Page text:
Readers of this column may recall that I own 16 acres of property about 2 miles west of Carrboro that I operate as a hobby farm/pollinator reserve. Approximately 14 of these acres are wooded. Prior to 1992, this land was part of a 50-acre farm. There are stands of pine trees that have grown on the level areas that had been farmed prior to 1992, and there are mixed hardwoods on the sections that were too steep to have been used for crops. For the past several years I have received a steady stream of solicitations from timber companies...

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Sunscreen, A New Threat to Coral?

If you try to stay up to date on science news, you may have notice a number of recent stories about coral reefs being damaged by sunscreen. After seeing several headlines to this effect, I decided to investigate. My initial assumption was that the likely proposed mechanism for this problem would be that dissolved sunscreen in the oceans was preventing sunlight from reaching the coral. It turns out that I was wrong. Before discussing the potential ill effects of sunscreen on coral, let’s review some key features of coral itself. Coral are small invertebrates, similar to clams or oysters,...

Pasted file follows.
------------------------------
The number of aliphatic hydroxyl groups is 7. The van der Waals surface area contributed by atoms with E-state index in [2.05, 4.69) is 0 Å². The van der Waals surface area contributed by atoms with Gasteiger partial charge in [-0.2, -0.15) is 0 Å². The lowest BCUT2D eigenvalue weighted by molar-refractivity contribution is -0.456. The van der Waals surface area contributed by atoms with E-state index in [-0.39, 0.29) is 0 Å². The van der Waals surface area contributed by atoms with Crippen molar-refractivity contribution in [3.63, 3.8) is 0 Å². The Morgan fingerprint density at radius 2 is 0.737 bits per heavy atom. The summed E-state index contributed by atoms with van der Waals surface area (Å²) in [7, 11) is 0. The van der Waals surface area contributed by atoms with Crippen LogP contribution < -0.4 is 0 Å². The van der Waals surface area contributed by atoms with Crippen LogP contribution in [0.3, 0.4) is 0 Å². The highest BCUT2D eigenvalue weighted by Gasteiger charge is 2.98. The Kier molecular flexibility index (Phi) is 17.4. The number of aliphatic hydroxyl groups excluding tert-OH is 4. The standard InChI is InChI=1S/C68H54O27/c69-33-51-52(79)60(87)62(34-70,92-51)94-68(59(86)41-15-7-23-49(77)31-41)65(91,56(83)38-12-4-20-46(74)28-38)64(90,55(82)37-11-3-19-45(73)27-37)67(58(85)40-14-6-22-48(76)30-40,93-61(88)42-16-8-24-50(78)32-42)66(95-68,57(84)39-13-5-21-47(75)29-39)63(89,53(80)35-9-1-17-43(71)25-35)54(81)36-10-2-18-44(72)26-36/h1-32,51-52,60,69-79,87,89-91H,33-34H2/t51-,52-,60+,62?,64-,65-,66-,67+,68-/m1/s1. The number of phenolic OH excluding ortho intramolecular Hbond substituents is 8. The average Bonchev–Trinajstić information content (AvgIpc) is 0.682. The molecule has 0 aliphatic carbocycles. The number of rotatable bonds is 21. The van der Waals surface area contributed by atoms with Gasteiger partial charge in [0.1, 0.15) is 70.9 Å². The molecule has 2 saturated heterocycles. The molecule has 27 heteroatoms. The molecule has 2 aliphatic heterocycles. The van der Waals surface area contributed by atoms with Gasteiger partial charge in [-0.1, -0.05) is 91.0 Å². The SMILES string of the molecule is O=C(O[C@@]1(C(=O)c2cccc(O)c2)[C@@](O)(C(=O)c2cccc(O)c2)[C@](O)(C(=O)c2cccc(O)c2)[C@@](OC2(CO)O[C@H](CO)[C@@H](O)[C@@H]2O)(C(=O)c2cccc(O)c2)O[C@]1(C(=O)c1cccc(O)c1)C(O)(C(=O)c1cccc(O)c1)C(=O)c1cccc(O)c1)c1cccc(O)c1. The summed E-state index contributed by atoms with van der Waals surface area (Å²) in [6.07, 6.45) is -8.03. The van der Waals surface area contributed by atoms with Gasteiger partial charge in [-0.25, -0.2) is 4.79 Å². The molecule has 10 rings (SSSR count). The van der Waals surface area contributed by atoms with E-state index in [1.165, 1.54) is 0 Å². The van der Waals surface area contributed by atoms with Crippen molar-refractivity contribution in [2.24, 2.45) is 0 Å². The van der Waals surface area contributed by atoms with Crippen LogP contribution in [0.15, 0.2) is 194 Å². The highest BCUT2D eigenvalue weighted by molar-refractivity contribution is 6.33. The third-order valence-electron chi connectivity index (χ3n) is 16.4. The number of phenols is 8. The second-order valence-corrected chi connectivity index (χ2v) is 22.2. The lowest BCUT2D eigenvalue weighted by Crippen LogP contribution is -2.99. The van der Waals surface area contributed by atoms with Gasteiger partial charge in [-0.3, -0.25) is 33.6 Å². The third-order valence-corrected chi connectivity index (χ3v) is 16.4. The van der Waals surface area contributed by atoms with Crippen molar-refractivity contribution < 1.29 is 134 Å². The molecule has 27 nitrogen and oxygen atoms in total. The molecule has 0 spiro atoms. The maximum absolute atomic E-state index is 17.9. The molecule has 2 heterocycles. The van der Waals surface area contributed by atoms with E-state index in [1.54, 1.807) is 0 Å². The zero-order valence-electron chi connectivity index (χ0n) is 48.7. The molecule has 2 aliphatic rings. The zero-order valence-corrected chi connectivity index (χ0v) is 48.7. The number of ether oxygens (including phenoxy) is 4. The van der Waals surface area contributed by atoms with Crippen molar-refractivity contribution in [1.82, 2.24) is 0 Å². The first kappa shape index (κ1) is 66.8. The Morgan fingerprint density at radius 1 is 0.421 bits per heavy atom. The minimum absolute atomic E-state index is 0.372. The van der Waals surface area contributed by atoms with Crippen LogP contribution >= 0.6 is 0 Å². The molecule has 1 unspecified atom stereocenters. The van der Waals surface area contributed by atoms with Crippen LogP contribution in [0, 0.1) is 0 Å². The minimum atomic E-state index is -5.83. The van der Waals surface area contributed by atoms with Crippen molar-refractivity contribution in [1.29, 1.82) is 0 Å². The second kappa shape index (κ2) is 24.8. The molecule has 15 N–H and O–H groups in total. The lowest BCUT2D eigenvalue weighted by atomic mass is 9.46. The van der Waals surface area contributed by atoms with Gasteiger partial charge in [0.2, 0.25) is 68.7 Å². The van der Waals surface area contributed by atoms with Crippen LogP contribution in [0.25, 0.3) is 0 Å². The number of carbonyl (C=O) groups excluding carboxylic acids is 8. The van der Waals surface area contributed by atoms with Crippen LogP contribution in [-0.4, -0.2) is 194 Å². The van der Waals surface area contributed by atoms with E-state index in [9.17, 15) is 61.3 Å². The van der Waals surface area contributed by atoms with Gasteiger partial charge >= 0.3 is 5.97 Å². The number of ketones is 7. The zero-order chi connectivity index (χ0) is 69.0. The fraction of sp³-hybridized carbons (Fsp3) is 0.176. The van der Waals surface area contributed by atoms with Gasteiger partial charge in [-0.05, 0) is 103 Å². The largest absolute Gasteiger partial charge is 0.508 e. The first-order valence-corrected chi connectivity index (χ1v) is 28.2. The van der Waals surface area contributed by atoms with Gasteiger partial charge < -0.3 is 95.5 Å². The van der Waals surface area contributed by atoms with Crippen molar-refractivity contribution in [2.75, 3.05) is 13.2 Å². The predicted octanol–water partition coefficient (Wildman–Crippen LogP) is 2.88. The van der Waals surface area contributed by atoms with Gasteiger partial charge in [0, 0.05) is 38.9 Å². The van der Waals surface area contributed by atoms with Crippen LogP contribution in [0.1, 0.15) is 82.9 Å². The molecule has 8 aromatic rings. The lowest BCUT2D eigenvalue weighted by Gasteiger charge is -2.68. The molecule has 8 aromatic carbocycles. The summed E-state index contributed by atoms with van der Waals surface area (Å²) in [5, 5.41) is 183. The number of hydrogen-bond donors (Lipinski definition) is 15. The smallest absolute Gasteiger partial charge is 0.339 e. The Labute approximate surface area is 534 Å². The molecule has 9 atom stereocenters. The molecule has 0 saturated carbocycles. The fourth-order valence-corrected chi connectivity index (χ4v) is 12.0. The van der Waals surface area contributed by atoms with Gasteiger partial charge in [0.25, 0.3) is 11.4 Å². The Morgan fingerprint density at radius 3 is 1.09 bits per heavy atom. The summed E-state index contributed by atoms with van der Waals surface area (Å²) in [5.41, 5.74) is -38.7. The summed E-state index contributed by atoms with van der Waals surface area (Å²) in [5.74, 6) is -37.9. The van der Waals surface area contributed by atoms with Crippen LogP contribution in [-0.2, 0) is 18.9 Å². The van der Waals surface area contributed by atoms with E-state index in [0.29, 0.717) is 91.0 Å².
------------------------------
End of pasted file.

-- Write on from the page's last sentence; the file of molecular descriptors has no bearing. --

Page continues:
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Improving our Local Food Web: Part II

In Part I of this series, I noted that our local farmers, farmers markets, and restaurants in Orange County constitute a vibrant local food web that provides us with a number of important benefits including nutritious foods and a reduced environmental footprint. Nevertheless, we should always be looking for further improvements. My recommendations for an improved local food web draw heavily from the book Cooked: A Natural History of Transformation by Michael Pollan. Last week, I recommend that we develop the necessary network to allow for making bread from freshly-ground local wheat and that we ferment for vegetables from...

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Improving our Local Food Web: Part I